In November last year we featured an exhibition of the works of artist, Alfred Munnings at the National Army Museum. The exhibition has now moved to the artist's former home at Dedham in Essex and is on show until 3rd November 2019.
In November last year we featured an exhibition of the works of Alfred Munnings at the National Army Museum. The exhibition has moved to the artist's former home at Dedham in Essex.
The Alfred Munnings’ paintings of the Canadian Expeditionary Force have not been displayed together in Europe since 1919. The collection commemorates Canada’s very significant contribution and sacrifice in support of the Allied cause.
The First World War cost the lives of some 60,000 Newfoundlanders and Canadians, almost ten per cent of those who served in the conflict. The pictures also record the contribution of the Canadian horses to the war effort. At the end of the First World War there were public demands that the horse heroes should be treated with respect. However, the Army had far more horses than it needed in peacetime. Around 500,000 horses were sold for work, about 100,000 of these in Britain. Due to public concern that some Europeans, Egyptian and Middle Eastern owners did not look after horses properly, all buyers had to be investigated. The War Office promised that unwanted horses would be destroyed rather than sold on to cruel owners. Sadly, some 61,000 horses that were not fit for work were sold for meat.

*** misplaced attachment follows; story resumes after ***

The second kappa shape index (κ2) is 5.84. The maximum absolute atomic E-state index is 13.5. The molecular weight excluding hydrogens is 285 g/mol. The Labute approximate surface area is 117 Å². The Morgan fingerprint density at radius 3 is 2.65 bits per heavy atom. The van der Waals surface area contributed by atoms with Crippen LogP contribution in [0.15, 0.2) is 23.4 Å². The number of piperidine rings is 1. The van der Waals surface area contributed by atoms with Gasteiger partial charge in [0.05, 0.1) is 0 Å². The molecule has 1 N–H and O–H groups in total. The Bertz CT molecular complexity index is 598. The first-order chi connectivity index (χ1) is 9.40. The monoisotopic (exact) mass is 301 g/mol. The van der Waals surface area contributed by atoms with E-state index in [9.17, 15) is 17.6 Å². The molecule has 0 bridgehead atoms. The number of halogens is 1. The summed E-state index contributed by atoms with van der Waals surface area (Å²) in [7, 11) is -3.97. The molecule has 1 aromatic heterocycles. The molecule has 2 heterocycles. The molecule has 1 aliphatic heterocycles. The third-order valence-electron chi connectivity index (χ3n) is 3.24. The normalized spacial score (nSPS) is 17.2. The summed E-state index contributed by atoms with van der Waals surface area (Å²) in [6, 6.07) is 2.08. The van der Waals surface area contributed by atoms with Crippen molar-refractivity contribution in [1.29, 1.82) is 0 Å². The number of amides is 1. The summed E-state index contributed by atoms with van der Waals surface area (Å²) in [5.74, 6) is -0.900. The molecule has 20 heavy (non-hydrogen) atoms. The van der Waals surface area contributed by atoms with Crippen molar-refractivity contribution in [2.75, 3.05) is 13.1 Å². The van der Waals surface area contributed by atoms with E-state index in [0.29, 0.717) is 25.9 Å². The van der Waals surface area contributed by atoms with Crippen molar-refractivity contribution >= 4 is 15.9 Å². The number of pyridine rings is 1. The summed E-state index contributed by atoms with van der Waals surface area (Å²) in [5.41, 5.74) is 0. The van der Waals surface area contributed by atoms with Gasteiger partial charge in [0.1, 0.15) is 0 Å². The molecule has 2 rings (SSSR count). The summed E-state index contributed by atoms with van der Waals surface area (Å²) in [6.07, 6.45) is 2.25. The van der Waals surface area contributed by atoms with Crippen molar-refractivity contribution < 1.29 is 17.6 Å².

For further information: www.munningsmuseum.org.uk